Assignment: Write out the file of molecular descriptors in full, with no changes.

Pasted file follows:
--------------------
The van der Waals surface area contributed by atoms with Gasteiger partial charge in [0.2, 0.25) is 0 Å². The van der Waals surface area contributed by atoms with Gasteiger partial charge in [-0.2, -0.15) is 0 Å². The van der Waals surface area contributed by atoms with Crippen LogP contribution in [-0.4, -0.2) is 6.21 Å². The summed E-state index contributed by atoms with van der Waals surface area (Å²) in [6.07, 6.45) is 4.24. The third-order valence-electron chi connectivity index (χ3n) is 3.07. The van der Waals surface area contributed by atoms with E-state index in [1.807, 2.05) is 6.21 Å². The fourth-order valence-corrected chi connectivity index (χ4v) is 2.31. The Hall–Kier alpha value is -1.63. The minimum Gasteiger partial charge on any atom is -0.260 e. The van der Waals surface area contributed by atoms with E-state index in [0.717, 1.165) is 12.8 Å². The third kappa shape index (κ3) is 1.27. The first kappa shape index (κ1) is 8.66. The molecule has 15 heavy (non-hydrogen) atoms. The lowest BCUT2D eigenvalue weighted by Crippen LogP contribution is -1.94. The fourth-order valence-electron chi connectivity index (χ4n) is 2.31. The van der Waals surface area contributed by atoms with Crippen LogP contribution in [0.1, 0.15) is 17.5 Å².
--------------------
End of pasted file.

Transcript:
The van der Waals surface area contributed by atoms with Gasteiger partial charge in [0.2, 0.25) is 0 Å². The van der Waals surface area contributed by atoms with Gasteiger partial charge in [-0.2, -0.15) is 0 Å². The van der Waals surface area contributed by atoms with Crippen LogP contribution in [-0.4, -0.2) is 6.21 Å². The summed E-state index contributed by atoms with van der Waals surface area (Å²) in [6.07, 6.45) is 4.24. The third-order valence-electron chi connectivity index (χ3n) is 3.07. The van der Waals surface area contributed by atoms with E-state index in [1.807, 2.05) is 6.21 Å². The fourth-order valence-corrected chi connectivity index (χ4v) is 2.31. The Hall–Kier alpha value is -1.63. The minimum Gasteiger partial charge on any atom is -0.260 e. The van der Waals surface area contributed by atoms with E-state index in [0.717, 1.165) is 12.8 Å². The third kappa shape index (κ3) is 1.27. The first kappa shape index (κ1) is 8.66. The molecule has 15 heavy (non-hydrogen) atoms. The lowest BCUT2D eigenvalue weighted by Crippen LogP contribution is -1.94. The fourth-order valence-electron chi connectivity index (χ4n) is 2.31. The van der Waals surface area contributed by atoms with Crippen LogP contribution in [0.1, 0.15) is 17.5 Å².